03/24/2015 04:47 pm ET | Updated Mar 24, 2015

Should Women 'Man Up' At The Office, Or Does Office Culture Need To 'Man Down'?

How should a woman try to get ahead in a male-dominated workplace? Perhaps the answer lies less on women "manning up" and more in how businesses value their employees.

Many women confront this tension as they navigate their own upward trajectories in fields where men fill the upper ranks. For some, attempts to convey a vision yet avoid perceptions they are "bossy" or "bitchy" are all too familiar. With only 14.6 percent of executive officer positions belonging to American women, there's no question the workplace could be doing more to extend a welcoming hand to their female workers.

So argues Dana Theus, the founder of InPower Women and InPower Consulting, Inc., who told HuffPost Live on Tuesday that offices are in need of "moving from an either-or kind of culture to a both-and culture" in order to best foster all types of female leadership.

"Collaboration is very valuable, but sometimes being really decisive is also really valuable. Having a culture that not only understands the whole person [but understands] that leadership... is more about being situation-appropriate and about taking advantage of what everyone is bringing to the table," she explained. This, Theus says, is more useful than focusing on simply "the way we are" as individuals, or as men and as women.

Such addresses the conundrum women often face when attempting to convey their skill and commitment -- and whether to appear fervent and aggressive, or subtle and agreeable.

"When you have a culture that really invites everybody to be who they are and bring their best to the culture and do their best for the business, you're going to have a different kind of success. You're going to have a different kind of culture where everybody feels welcome," Theus said.

"It's not easy to accomplish and it's not about manning up or down. It's about doing what you need to be doing at any point in time to be succeeding and knowing what success means to you."

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    A young woman works as a warper on a power loom at the King Philip Mills, Fall River, Massachusetts, 1916.
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    Women workers in a garment factory, Vermont, circa 1915.
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    A group of women focus their attention on their work while employed by the Gibson Art Company of Cincinnati, Ohio, ca.1910s.
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    Women operate the new stretching machine for surgical dressing at the Red Cross headquarters in Cincinnati, Ohio, circa 1915. The machine, which was invented by Milton Griffith, can stretch 28 bolts of gauze in one day.
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    A group of chorus girls at the annual charity reception and dance held by the Ladies' Auxiliary of St Vincent's Hospital at the Waldorf-Astoria in New York, circa 1915. From left to right, Priscilla Mitchell, Dorothy Adrian, Temploe Joyner, Dorothy Kane, Dorothy Scully, Kathleen Kevin, Mary Lembeck, Helen McManus and Ruth Thompson.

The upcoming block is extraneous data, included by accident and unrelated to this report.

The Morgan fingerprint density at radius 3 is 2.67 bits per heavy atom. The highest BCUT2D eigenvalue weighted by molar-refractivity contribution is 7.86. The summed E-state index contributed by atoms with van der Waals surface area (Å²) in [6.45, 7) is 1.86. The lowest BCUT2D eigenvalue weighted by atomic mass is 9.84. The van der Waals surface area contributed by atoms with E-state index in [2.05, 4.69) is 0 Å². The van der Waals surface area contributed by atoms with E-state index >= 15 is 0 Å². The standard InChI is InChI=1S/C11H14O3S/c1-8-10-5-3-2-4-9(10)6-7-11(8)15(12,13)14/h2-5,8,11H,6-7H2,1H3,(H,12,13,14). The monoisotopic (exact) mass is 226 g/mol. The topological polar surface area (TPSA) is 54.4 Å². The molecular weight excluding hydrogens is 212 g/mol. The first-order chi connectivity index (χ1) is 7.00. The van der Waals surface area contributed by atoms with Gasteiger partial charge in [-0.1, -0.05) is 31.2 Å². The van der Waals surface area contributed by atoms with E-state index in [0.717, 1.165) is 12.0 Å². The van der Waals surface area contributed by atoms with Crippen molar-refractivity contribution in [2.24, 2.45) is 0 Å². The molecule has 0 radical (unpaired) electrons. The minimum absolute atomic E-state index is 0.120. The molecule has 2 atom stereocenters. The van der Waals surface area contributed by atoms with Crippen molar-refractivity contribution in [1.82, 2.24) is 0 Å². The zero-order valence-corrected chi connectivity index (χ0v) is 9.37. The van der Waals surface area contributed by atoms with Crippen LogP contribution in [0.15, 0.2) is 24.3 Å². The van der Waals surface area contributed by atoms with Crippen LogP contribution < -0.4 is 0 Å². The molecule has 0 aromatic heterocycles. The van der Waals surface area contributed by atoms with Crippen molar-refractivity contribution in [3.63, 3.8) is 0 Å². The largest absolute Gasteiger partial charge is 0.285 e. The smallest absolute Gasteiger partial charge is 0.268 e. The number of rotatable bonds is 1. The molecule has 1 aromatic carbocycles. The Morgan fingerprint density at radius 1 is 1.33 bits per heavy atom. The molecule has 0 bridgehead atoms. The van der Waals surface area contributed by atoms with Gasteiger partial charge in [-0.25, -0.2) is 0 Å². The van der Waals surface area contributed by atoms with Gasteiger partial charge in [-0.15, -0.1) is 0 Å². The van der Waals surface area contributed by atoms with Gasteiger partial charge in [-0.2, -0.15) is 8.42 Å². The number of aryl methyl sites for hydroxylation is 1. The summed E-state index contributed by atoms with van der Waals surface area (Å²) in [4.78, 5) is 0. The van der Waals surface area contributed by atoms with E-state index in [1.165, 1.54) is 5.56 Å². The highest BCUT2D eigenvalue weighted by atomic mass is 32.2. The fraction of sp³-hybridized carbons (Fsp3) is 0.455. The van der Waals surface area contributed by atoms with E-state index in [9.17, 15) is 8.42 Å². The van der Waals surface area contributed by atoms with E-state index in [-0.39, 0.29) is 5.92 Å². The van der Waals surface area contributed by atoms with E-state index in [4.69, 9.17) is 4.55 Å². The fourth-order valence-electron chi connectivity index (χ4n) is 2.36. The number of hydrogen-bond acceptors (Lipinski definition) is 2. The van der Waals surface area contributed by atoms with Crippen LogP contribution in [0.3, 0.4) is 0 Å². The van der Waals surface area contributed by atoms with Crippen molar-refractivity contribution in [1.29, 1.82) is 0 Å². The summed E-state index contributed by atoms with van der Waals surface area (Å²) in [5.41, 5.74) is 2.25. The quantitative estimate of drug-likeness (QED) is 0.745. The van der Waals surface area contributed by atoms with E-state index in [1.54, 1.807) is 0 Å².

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    A woman working in a munitions factory during World War One, aiding the war effort whilst the men are away, USA, circa 1914-1918.
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    A young woman works as a harness maker at the American Linen Company, in Fall River, MA, 1916.
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    A thirteen-year-old girl (identified only as Mary) works with her aunt as they make flowers in a tenement room, New York, New York, 1911.
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    View of women factory workers seated at their work stations while operating machines to polish lenses, during the early twentieth century.
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    29th May 1919: Women rivet heaters and passers on ship construction work in the Navy Yard at Puget Sound, Seattle, Washington.
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    Female American college students working on a farm, as replacements for men called up to the military in World War I, USA, May 1918.
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    Women of the Sarah Caswell Angell chapter of the Daughters of the American Revolution, from Ann Arbor, Michigan, engage in war work activities to assist the Allied cause during World War I, 1918. During their sessions, they knit, make hospital garments, sew for French children, and make aviators' vests.
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    A woman machine operator working with a cutting tool at an aircraft factory during World War 1.
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    Working women aiding the war effort in World War One; Agnes Kelley, Blanche Chegnon, Marie Provencher, Nina Hosington and Mary Tully, all from Lowell, Massachusetts, 1917.
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    A woman working in an American aircraft factory, 1917.
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    'Farmerettes' help collect funds to supply milk for babies in France during World War I, circa 1918. From left to right, Mable Standley, Helen Gates, Mary Kelly, Anna Robinson, Lottie Vernon and Florence Martin.
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    A member of the Women's Land Army of America plows a field, with a plow drawn by two horses, California, 1917.
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    Women out picking cotton, USA, circa 1910.
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    Students at Barnard College participate in a botany class at the college's greenhouse, ca 1915.